Last year’s confusion at Charlottesville over Civil War statues is by now almost totally forgotten, as new chaos erases the news of the past. The aftermath of this clash led to the senseless death of three, whose names are likewise buried in oblivion.
People ask why the clash took place. The easy answer is the racism associated with the historical monuments depicting certain figures of the American Civil War. All these monuments were seen as representations of darker, tyrannical days.
Keeping the monument, some say, promotes backward ideas. Others hold that these statues should remain as a reminder of a glorious past.
As the events of Charlottesville fade from the public memory, many more forget the actual history of these Civil War figures. Indeed most are content to sidestep the issue altogether as irrelevant.
This is a mistake. This is to put aside part of American history. When people ignore history they do not know what good qualities to follow or the bad experience from the past to avoid. Every American should know how these historical figures truly were, appreciate them for their contributions that helped shape the country, and recognize any defects that may have been brought by their actions.
The Politically Incorrect Guide to the Civil War is a useful manual to understanding controversies surrounding Confederate heroes and their importance not only in the Civil War, but in shaping American history.
Written by H. W. Crocker III, author of Robert E. Lee on Leadership, this guide presents the facts and figures of the War Between the States in a way that is both informative and engaging.
While the focus of the book is centered mostly on the South, it nonetheless gives the reader a view into the reasoning and justifications of both sides.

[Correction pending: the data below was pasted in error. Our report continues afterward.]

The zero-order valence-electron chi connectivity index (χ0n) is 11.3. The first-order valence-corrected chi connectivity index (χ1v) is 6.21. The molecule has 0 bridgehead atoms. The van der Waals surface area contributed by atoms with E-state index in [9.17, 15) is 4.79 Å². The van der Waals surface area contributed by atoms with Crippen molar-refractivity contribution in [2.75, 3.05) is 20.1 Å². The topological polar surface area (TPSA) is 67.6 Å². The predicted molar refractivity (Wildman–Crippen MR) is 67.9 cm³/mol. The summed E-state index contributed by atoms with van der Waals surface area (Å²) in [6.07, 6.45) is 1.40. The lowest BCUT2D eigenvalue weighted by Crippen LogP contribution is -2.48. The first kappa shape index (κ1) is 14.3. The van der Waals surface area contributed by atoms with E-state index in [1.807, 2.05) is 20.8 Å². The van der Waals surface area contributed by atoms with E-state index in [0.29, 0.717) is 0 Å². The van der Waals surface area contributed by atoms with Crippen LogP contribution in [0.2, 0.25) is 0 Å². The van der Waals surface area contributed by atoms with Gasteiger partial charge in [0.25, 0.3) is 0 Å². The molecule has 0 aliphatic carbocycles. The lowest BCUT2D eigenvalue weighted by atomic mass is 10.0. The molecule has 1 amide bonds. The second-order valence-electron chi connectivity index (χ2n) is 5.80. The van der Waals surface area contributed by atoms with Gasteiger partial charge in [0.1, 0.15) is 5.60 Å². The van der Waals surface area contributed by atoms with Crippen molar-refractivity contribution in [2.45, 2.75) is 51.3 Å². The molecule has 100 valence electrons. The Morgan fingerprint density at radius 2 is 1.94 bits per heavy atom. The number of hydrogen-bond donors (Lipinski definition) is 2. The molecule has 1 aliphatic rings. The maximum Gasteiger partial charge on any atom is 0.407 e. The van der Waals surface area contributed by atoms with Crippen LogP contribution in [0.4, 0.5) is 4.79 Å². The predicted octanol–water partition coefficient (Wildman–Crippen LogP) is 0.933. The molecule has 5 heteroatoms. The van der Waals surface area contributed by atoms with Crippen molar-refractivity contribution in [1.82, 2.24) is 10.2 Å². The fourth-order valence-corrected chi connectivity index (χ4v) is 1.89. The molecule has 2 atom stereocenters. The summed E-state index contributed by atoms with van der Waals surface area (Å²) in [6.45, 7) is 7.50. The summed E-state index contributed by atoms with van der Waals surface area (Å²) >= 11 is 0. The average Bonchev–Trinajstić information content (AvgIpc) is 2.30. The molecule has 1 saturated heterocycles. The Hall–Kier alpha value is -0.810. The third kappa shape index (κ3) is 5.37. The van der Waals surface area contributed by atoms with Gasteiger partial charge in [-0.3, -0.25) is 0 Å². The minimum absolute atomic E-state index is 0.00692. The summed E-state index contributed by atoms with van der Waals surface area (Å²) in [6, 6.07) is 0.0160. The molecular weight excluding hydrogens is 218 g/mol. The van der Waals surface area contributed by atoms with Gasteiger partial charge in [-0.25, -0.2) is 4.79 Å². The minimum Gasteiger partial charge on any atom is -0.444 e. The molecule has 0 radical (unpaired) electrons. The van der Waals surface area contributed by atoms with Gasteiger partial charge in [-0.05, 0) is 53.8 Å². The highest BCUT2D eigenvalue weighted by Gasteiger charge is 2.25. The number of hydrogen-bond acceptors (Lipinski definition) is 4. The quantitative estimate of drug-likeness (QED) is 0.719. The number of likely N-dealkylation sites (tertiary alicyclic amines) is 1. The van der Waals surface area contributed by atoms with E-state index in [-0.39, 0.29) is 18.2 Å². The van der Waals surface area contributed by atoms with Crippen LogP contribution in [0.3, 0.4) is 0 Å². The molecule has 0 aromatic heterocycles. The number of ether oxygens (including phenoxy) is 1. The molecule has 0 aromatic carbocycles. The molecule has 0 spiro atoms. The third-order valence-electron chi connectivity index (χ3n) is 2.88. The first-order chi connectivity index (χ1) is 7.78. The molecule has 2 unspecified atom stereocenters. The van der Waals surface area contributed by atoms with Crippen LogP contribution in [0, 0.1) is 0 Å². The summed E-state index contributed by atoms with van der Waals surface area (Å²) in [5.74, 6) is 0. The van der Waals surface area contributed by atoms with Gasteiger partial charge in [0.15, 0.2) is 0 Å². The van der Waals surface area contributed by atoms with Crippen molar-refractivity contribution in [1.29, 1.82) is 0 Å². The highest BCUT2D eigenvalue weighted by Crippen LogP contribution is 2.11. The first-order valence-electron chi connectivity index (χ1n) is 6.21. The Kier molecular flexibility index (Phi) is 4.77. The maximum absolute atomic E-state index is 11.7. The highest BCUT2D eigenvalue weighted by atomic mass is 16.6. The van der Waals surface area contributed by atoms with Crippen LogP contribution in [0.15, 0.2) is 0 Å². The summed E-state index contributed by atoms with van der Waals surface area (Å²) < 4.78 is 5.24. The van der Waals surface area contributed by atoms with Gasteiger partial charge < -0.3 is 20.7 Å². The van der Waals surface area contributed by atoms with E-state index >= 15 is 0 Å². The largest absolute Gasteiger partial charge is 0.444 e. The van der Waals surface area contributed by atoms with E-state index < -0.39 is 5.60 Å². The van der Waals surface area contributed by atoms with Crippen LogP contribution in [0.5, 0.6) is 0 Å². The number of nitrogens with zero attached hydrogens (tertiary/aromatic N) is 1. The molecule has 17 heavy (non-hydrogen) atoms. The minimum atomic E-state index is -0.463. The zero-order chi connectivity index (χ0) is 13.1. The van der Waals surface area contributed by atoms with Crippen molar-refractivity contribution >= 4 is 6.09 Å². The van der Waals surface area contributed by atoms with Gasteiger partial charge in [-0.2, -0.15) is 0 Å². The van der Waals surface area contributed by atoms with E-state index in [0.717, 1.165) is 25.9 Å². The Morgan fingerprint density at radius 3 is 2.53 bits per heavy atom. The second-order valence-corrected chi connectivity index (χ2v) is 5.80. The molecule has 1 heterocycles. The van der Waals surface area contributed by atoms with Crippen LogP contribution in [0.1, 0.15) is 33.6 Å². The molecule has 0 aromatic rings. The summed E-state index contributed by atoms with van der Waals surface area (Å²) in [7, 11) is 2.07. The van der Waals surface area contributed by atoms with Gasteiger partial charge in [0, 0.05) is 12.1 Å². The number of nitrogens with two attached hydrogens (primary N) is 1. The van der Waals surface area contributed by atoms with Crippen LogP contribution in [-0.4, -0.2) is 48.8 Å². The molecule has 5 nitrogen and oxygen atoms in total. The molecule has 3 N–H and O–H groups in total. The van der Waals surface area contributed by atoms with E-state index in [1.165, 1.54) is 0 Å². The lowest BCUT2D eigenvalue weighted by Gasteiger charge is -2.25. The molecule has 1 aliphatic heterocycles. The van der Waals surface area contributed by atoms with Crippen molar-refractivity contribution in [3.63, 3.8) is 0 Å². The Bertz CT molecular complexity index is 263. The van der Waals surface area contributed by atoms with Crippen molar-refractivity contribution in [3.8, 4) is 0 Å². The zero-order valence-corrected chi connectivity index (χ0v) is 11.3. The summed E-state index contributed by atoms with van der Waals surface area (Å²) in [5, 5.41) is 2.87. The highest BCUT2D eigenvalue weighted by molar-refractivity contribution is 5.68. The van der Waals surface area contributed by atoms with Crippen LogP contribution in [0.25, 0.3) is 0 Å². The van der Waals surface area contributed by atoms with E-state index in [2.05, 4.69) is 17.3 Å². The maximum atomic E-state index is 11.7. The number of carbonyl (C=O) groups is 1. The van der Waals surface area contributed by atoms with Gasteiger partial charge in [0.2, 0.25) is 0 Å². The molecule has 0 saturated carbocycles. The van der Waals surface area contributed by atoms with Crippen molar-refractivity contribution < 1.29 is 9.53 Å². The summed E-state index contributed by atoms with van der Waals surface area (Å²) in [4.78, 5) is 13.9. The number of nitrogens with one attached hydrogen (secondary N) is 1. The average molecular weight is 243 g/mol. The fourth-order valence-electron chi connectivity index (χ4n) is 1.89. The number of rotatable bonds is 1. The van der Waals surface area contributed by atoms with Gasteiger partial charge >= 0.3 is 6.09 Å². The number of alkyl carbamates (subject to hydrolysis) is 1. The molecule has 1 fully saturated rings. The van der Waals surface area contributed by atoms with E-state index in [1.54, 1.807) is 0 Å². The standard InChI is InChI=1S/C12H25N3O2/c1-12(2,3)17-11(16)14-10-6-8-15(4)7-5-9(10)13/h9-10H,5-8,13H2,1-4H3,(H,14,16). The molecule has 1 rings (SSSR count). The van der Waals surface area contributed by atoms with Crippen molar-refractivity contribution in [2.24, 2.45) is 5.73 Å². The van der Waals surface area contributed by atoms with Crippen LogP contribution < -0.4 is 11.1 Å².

The work is divided into sections by topic, perhaps the most important of which is that of the generals’ biographies. In this section, the author contrasts the prowess and charm of Robert E. Lee on the Southern side with the cool calculation of George Thomas, the North’s unsung hero. He also points to the mistaken (and disastrous) tactics of the Confederate General Johnson and the scorched-earth policy exercised by Union General Sherman.
In all, the vices and virtues of each important figure are brought to light, leading the reader to respect the North’s dogged persistence while longing for the lost chivalry of the South.
But Crocker does not leave his audience in empty dreams. He points to the advantages that America may have obtained if the South had won, as a more aristocratic society. He addresses the age-old question of slavery, suggesting that the tragic institution would have faded naturally and more organically if the South had won.
However, he aptly reminds his readers of the reality of history, noting the fortunate outcome of the States being reunited, but encourages them to “cherish” what remains of Southern charm.
This work is properly a guide, giving what is necessary to know the Civil War and its figures. It is not dull, as the author inserts observations and at times humor to keep his audience attentive.
Moreover, the work contains ample references for the reader who would like to study the topics and characters more in depth. While making the reader admire the old South, the work tends to idealize it for its political rather than metaphysical value.
Figures and events have come and gone. But the names and ideologies of heroes ought to be known for the sake of the nation and the advancement of society in virtue.